“The majority”? Some numbers would be nice or maybe a link? No chance. “Hashtags and headlines”… don’t you just love alliterations? They’re almost as good as tropes and there’s loads of them in this article.

Students aren’t leaving Labour because it isn’t trendy anymore. Students are leaving Labour because they are fed up. Fed up with the ecstatic reception Corbyn still receives – particularly in UK universities where Labour Societies have become increasingly elite and exclusive to ardent Corbynites, with no room for questioning Our Great Leader – despite very little demonstration of any opposition to the increasingly strident Conservative Government.

Was being a member of the Labour Party ever “trendy”? Notice how she slips in the word “Corbynites” and “Our Great Leader”, the latter of which I often see being used on comments threads beneath pro and anti-Corbyn articles.

Caitlin’s previous effort for The Indy was this article on how to survive ‘A’ Levels.

I traced her to the Huffington Post, which tells us:

Caitlin is a second year English Literature student at the University of East Anglia, the Global Editor of UEA’s ‘Concrete and a writer for several other local and national publications. A passionate writer, committed politics follower, and occasional book reader she can often be found getting very angry about something.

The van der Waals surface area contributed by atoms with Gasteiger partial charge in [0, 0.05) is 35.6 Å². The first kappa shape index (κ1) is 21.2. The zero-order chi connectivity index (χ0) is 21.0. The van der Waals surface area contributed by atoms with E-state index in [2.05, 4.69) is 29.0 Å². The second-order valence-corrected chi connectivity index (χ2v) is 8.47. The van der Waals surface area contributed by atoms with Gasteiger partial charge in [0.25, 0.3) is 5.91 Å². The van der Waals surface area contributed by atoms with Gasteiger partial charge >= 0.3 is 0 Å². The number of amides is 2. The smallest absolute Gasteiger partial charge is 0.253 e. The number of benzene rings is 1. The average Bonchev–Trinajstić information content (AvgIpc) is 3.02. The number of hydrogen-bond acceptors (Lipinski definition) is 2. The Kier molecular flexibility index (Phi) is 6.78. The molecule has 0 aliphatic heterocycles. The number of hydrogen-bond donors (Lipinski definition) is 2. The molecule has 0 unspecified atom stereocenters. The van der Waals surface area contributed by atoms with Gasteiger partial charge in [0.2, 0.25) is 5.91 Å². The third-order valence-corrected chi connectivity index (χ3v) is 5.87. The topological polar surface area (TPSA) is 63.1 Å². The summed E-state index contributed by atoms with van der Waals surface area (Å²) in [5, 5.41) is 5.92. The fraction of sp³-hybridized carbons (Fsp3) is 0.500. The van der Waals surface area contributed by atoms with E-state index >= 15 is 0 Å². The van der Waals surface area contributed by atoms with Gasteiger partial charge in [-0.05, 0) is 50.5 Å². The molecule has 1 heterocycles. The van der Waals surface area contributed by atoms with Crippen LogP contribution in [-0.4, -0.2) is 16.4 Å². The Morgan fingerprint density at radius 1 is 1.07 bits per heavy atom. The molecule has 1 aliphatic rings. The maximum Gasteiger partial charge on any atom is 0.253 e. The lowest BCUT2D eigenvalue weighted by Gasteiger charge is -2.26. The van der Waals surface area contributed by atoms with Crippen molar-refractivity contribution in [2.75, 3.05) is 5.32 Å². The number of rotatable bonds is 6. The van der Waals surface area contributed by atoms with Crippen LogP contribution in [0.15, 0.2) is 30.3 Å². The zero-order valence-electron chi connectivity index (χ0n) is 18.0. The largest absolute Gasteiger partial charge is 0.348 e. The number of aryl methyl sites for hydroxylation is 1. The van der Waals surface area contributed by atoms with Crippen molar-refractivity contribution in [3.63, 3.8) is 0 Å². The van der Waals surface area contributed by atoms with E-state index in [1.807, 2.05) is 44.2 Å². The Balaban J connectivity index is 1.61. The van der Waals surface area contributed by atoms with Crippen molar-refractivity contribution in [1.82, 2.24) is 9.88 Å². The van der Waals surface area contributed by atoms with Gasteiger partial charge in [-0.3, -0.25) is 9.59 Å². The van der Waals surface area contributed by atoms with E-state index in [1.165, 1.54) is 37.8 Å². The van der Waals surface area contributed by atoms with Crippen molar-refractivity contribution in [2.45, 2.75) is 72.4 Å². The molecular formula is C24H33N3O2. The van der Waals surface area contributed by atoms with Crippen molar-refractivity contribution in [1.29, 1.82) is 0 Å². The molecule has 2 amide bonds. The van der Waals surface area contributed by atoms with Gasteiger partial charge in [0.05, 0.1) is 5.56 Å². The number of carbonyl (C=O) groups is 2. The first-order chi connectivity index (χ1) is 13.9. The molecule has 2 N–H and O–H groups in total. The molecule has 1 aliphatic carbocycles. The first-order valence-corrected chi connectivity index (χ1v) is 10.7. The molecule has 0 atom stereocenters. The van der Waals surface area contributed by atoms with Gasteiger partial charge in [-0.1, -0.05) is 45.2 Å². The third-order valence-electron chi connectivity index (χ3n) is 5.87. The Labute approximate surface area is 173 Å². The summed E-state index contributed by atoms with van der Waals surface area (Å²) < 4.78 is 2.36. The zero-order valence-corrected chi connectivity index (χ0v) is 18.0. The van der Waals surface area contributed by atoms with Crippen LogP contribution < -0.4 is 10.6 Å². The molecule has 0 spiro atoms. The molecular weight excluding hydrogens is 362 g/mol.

She’s written three articles for them.

However, with a little digging, I discovered that Caitlin also writes for the University of East Anglia’s student rag.  Last September, she wrote this article in which she says:

In a so-called “unity statement” on his campaign website he argues that: “There is no place for personal animosity, negative campaigning, and saying or doing anything now that will damage our ability to work together as one party”. and he urges supporters to add their signatures to this statement of intent. Campaign proclamations aside, whoever finds themselves elected leader in a few weeks’ time will likely have Jeremy Corbyn to thank for an increasingly disunited and fractured Labour Party.

I don’t think she joined Labour because of Corbyn.

I reckon our Caitlin would make a great Progress intern or a Murdoch hack. How about you?

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Filed under Free Press Myth, Ideologies, Internet, Media, propaganda, Yellow journalism

Let’s Talk About: ‘Labour Maquis’